You arrive at the stated time on your invitation card. 7pm it says. You sign the guest book, look for a familiar face and then seat at the table waiting for the bride and groom to arrive.
15 mins later...
Maybe the HMUA is doing the final touch-ups for the Bride to look perfect
30 mins later...
I hope they are doing okay. Does someone have a tummyache?
45 mins later...
As you are just about checking the arrival time on your card, the emcee announces that the stars of the show are about to march in.
Indian weddings rarely start on time, and as a result, tend to run overtime as well. Their flexible schedules may surprise the new guests, but it is a habit relatives have grown to accept after attending many events over the years.
Personally, despite knowing this, I would still arrive early or at the very least on time, so I can:
1. scout the area for gems if I'm the photographer or videographer
2. chat with friends I haven't in a long time
3. do some light reading or catch-ups on my phone
So what is the longest I have had to wait for the couple to arrive?
Well one couple decided to hold an earlier event across the causeway, which is never a good idea because that bridge is perpetually jammed with buses filled with people, truck and lorries filled with food products, vehicles and motorists. I was initially worried as there was NO ONE at the venue when I arrived. Just random people setting up who had not seen any of the family and friends. Later on, I found out about the delay, and nervously waited as more 15 min blocks ran by and I had no idea what time the event would end.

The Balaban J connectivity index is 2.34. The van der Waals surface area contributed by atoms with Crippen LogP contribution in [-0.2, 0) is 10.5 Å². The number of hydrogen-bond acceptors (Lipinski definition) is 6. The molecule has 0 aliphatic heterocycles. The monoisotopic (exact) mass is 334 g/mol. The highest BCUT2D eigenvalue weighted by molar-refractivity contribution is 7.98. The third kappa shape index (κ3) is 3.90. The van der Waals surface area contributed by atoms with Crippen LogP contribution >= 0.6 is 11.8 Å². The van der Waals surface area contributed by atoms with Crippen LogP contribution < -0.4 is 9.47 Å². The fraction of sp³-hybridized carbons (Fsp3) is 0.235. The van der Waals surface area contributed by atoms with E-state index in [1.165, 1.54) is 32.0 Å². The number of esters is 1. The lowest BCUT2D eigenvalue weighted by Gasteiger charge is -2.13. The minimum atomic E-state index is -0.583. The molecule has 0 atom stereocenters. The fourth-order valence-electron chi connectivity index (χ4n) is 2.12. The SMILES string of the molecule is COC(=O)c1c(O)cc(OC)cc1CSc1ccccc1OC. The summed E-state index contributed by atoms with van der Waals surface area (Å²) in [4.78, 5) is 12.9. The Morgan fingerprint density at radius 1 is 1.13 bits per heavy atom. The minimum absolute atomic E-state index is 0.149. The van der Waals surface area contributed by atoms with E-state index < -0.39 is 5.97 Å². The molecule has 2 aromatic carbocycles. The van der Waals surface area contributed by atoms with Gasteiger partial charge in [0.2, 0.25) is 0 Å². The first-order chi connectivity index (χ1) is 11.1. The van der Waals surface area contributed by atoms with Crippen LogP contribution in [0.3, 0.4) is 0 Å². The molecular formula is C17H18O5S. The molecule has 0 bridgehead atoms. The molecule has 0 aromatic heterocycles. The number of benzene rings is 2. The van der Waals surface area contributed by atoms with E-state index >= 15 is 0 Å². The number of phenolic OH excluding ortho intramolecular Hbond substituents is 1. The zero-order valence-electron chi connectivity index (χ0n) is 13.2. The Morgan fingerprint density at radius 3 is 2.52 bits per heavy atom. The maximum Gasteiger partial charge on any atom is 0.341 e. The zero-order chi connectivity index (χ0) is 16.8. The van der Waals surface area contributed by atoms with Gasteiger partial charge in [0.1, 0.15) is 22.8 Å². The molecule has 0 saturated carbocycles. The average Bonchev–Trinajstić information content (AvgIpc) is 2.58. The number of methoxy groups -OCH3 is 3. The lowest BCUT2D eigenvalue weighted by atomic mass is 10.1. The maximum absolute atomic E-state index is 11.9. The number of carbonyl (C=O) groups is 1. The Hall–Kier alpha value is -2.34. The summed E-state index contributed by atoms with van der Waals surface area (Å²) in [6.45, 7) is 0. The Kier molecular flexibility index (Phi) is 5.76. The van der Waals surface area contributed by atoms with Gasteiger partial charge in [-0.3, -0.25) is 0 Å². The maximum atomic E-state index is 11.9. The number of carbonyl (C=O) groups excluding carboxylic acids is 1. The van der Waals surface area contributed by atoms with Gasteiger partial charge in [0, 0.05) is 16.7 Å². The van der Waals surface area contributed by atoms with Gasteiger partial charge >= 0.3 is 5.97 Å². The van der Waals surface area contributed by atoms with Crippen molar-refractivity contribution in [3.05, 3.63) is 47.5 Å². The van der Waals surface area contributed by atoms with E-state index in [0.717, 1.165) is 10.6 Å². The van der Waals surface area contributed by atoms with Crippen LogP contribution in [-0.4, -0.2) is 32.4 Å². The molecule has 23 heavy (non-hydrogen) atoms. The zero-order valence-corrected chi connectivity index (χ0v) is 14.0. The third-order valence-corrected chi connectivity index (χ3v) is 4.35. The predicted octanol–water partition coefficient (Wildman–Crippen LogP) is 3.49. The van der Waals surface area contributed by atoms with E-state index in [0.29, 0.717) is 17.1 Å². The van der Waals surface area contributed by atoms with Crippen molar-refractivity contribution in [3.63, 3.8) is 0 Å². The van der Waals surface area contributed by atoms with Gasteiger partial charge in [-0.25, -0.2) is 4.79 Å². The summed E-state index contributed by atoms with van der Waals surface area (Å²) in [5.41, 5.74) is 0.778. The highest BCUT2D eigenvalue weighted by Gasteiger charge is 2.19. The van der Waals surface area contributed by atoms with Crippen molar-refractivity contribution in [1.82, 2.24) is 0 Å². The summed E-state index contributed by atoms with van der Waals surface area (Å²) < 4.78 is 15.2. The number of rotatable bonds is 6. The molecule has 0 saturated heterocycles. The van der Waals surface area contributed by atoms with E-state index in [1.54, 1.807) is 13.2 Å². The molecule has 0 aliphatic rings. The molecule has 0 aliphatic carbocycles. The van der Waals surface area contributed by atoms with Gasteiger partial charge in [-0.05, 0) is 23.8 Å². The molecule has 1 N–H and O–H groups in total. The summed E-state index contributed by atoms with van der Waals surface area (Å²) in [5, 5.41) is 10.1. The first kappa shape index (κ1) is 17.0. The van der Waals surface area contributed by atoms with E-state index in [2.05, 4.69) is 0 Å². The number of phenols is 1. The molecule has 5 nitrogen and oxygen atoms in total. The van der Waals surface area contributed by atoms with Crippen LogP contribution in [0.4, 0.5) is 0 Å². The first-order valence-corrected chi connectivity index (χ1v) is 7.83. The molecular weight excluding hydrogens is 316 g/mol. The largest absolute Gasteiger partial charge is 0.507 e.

Despite my horrifying cab fare fears as public transport would have ended way before then, the professional emcee was brilliant and managed to rearrange the schedule to ensure that everyone had a timely dinner and everything else went smoothly. We even managed to end almost on time after starting 2 hours behind schedule!
Coming back to the main topic after my little off-tangent anecdote, I say arrive on time, have a good time, and leave only when the party is dying down. I'm sure there are exceptions such as weird family dynamics or knowing no-one, but don't be that relative who is dying to get out there even with the whole family to catch up with, and disappears before everyone else. (To put some context to this last statement for the newbies, guests can easily slip in and out "any" time during the weddings. You don't need to stay for the whole show.)